MEMPHIS, TN (abc24.com) - Get ready to pay up. The Wharton administration says the city could end up $17 million short this year. Despite the money mess, the truth is the city hasn't stopped spending big bucks on pricey consultants.
Bosses at city hall knew this was going to be a tough year. There were pay cuts and layoffs. While the city was supposed to be down sizing, Mayor A C Wharton was still signing contracts hiring pricey consultants.
From figuring out what to do with Beale Street to solving the city's parking problem, the city has hired one consultant after another.
Bob Gammon has a quarter million dollar a year consultant contract with the city to make sure Memphis complies with the Americans with Disabilites Act.
There's a new Memphis Police Department consultant that costs $110,000 a year that is supposed to make the department more efficient. That's on top of a one and a half million dollar consulting contract to screen and select new police recruits.
Get the contract to watch over hiring practices for the Public Works Department, and you'll make $60,000.
There are two consultants on the Electrolux project, one being paid $72,000 to monitor diversity, another for $156,000.
City Councilwoman Wanda Halbert worries about all the money being spent. "I expect the employees should be doing the work and if they are not, what are they actually doing for the city?" she asked.
Ron Kirby is a retired city employee. He's collecting his city pension and now has a $120,000 contract as an environmental consultant.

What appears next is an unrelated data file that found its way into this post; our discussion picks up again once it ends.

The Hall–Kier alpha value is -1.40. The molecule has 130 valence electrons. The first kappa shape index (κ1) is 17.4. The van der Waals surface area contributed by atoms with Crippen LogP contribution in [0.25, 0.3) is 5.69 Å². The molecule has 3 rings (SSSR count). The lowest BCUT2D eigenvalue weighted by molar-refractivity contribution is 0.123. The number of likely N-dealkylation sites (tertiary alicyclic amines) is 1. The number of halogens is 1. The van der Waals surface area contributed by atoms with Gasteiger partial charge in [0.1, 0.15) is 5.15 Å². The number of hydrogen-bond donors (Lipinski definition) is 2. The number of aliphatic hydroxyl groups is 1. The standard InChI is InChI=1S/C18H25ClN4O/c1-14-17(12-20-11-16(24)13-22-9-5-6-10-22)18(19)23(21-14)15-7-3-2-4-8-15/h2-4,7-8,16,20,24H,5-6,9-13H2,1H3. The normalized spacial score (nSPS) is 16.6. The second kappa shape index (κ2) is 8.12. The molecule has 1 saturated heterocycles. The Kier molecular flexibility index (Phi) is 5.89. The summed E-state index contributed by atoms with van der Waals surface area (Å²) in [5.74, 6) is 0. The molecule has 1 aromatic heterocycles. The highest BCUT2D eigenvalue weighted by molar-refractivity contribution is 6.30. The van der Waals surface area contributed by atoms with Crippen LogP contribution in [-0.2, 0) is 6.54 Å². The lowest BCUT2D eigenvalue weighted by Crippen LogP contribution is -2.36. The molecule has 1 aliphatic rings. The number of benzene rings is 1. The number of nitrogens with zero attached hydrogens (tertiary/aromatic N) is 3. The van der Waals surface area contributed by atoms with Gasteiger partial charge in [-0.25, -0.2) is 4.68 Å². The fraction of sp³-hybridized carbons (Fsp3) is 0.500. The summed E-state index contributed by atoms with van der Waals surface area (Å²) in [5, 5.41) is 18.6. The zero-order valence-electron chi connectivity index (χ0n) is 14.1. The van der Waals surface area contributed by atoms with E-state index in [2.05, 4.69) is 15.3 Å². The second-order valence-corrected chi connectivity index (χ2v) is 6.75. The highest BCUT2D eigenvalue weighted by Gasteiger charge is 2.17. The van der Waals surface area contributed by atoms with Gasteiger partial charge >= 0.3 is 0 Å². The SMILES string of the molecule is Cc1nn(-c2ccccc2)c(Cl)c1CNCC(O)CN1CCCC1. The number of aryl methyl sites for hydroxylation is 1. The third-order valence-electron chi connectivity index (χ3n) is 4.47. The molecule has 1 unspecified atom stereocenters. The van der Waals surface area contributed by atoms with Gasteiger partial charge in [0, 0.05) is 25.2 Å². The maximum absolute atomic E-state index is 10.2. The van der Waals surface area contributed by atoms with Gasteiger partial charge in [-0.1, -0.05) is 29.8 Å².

Halbert noted, "To be allowed to retire and then come back, you are paying the same employee twice."
The truth is, Memphis taxpayers are paying through the nose for consultants.
City Councilman Shea Flinn said, "You don't want to see it become a gold rush for consultants, but you don't want to close yourself off from important information when you need it."
Consultants are supposed make Memphis operate more efficiently, at least that's what council members are told by the administration. But when asked if they're ever given proof of that, Councilman Jim Strickland replied, "Sometimes … different degrees of proof, I guess."
The truth is, the administration admits they have no way of knowing if all the money they are spending on consultants is money well spent.
The city's CAO, George Little, told abc24.com, "Up until this point we have not done a good job measuring outcomes once we've started an initiative. We've not gone back to look at what the end result as been."
Little says the city is working on that, but when it comes to spending your money, Strickland admits "The council needs to do a better job of holding the administration accountable for everything, not only consultants."
The city is short on cash. There may be a tax hike and the truth is hiring consultants doesn't sit well with many taxpayers who may have to dig into their pockets yet again.